Methionine levels considered as new biomarker for type 1 diabetes


The Institute for Diabetes Research, Helmholtz Zentrum München, which is headed by Prof. Anette-Gabriele Ziegler, has discovered that autoimmune antibodies against insulin-producing betacells in the pancreas and the age at which these antibodies emerge depend upon the metabolic profile. This emerged during the evaluation of the BABYDIAB study. This result provides a new starting point for primary prevention and immune therapy in early childhood. The results of the study were published in Diabetes in November 2011.

Autoantibody formation is a precursor of type 1 diabetes. The study also revealed that methionine levels in the blood of children who form these antibodies at an early age are fifty per cent lower than those in individuals who develop antibodies in puberty or not at all. Methionine is an essential amino acid that must be ingested through food because the body cannot make it itself. However, diet does not seem to be the only key factor here. Rather the researchers assume that various trigger mechanisms determine whether islet autoimmunity occurs and, if so, at what age. Methionine, they believe, should therefore be considered as a biomarker for type 1 diabetes. The team led by Prof. Anette-Gabriele Ziegler will now examine the biological mechanisms underlying the various trigger mechanisms for islet autoimmunity with a view to developing primary prevention strategies and immune therapies that can be used in early childhood.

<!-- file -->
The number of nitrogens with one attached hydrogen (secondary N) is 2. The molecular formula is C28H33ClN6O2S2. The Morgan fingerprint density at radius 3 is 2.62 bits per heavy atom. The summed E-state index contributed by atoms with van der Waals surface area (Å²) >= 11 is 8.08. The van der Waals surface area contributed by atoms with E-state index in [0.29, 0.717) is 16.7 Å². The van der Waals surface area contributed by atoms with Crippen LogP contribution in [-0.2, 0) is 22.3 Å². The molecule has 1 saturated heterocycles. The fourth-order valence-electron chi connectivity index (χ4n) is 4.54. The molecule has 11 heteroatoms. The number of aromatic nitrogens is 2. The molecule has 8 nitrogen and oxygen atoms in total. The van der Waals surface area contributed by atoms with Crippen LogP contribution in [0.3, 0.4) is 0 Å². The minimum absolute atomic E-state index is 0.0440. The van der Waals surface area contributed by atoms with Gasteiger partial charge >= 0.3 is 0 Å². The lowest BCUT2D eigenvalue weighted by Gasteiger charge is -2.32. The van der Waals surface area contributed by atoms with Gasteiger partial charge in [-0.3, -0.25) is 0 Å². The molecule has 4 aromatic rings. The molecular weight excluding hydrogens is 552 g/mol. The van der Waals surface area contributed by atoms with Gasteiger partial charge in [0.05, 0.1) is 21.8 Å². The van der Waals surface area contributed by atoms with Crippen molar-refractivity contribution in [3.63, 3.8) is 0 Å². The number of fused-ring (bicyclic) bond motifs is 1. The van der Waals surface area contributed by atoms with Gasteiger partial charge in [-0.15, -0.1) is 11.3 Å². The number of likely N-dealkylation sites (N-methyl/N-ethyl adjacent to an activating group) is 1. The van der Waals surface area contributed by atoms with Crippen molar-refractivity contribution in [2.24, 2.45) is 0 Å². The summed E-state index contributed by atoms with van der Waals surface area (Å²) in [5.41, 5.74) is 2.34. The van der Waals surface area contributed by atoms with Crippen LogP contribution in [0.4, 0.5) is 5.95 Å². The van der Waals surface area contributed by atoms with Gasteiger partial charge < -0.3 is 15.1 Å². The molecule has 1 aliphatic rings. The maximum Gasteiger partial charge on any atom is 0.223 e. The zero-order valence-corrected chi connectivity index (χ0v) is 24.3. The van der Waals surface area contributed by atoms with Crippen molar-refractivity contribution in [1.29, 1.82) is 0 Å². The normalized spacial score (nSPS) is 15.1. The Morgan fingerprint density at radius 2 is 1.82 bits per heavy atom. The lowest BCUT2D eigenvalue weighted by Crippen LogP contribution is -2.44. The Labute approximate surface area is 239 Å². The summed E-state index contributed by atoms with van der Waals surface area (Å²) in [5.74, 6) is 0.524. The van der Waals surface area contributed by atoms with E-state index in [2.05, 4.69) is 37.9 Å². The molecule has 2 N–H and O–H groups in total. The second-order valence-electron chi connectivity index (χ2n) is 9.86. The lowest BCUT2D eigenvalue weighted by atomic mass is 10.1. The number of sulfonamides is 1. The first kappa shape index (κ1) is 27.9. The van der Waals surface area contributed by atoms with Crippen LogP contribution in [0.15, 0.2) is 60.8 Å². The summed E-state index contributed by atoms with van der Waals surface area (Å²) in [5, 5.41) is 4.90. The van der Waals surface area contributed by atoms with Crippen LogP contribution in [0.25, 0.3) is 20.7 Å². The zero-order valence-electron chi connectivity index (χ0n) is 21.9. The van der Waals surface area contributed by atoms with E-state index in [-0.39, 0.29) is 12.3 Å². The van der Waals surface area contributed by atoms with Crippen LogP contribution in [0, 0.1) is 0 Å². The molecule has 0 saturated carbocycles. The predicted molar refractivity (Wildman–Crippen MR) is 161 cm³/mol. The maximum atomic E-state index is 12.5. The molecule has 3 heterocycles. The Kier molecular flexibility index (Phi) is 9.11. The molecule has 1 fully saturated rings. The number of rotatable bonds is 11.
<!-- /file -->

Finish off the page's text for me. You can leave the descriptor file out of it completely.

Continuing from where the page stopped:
Further information
Original publication: Pflüger, m. et al. (2011): Age  and islet autoimmunity  - associated differences in amino acid and lipid metabolites in children at risk for type 1 diabetes. Diabetes 60: 2740